44. Marc P. Giannoni & Michael Woodford, 2003. "Optimal Interest-Rate Rules: I. General Theory," NBER Working Papers 9419, National Bureau of Economic Research, Inc.
  45. Charles T. Carlstrom & Timothy S. Fuerst, 2000. "Forward-looking versus backward-looking Taylor rules," Working Paper 0009, Federal Reserve Bank of Cleveland.
  46. Evans, George W, 1991. "Pitfalls in Testing for Explosive Bubbles in Asset Prices," American Economic Review, American Economic Association, vol. 81(4), pages 922-930, September.
  47. Woodford, Michael, 1994. "Monetary Policy and Price Level Determinacy in a Cash-in-Advance Economy," Economic Theory, Springer;Society for the Advancement of Economic Theory (SAET), vol. 4(3), pages 345-380.
  48. Charles T. Carlstrom & Timothy S. Fuerst, 2001. "Monetary policy and self-fulfilling expectations: the danger of forecasts," Economic Review, Federal Reserve Bank of Cleveland, issue Q I, pages 9-19.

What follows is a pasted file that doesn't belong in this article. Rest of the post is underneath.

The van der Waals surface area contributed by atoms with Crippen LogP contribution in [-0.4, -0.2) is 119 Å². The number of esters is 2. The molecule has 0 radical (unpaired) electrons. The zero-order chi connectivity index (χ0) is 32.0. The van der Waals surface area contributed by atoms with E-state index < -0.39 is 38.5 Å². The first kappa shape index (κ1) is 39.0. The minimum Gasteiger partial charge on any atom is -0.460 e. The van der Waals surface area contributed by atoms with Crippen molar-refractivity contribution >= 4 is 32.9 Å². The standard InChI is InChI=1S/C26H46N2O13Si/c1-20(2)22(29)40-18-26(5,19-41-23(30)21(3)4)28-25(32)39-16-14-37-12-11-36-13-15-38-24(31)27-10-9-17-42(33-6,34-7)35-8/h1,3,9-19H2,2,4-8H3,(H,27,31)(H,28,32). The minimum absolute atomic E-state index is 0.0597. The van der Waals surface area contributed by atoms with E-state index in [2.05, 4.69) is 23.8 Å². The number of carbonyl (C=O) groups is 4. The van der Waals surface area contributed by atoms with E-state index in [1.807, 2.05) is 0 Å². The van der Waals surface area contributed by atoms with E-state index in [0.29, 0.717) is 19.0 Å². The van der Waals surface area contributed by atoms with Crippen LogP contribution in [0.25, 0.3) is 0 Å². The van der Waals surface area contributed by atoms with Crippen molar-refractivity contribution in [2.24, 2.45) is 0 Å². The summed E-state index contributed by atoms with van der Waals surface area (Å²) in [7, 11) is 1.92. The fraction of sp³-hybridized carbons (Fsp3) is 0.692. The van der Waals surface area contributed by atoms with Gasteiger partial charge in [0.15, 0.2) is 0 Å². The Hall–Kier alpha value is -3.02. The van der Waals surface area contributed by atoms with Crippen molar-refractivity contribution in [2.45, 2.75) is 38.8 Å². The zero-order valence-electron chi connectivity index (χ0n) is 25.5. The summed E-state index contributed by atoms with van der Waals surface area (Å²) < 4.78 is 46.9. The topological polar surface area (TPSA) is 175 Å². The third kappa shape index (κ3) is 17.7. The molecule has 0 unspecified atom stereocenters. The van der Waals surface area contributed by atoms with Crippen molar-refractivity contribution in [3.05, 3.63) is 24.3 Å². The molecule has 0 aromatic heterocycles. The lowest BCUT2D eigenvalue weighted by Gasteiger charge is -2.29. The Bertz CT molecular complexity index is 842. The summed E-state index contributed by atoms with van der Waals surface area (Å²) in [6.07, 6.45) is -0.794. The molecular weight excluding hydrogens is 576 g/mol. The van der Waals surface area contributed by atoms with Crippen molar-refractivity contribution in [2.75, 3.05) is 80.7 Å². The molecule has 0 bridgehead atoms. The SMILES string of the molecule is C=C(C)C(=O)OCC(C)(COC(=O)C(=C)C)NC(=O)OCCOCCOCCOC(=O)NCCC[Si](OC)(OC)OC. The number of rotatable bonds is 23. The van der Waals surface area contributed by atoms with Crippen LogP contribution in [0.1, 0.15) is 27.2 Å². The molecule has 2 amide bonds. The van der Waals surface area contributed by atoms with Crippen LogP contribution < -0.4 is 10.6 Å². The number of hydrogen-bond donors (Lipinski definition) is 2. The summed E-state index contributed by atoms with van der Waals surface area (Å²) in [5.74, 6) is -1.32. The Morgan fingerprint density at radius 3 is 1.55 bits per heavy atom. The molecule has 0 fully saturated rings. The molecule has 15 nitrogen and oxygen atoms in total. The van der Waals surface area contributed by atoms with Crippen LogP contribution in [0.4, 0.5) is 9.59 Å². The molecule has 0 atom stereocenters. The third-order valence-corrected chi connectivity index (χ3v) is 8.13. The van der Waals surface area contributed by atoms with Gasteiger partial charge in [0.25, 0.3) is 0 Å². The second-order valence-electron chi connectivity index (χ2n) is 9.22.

49. Giannoni, Marc P., 2002. "Does Model Uncertainty Justify Caution? Robust Optimal Monetary Policy In A Forward-Looking Model," Macroeconomic Dynamics, Cambridge University Press, vol. 6(01), pages 111-144, February.
  50. Zanetti, Francesco, 2006. "Labor Market Frictions, Indeterminacy, and Interest Rate Rules," Journal of Money, Credit and Banking, Blackwell Publishing, vol. 38(7), pages 1959-1970, October.
Full references (including those not matched with items on IDEAS)

This item is not listed on Wikipedia, on a reading list or among the top items on IDEAS.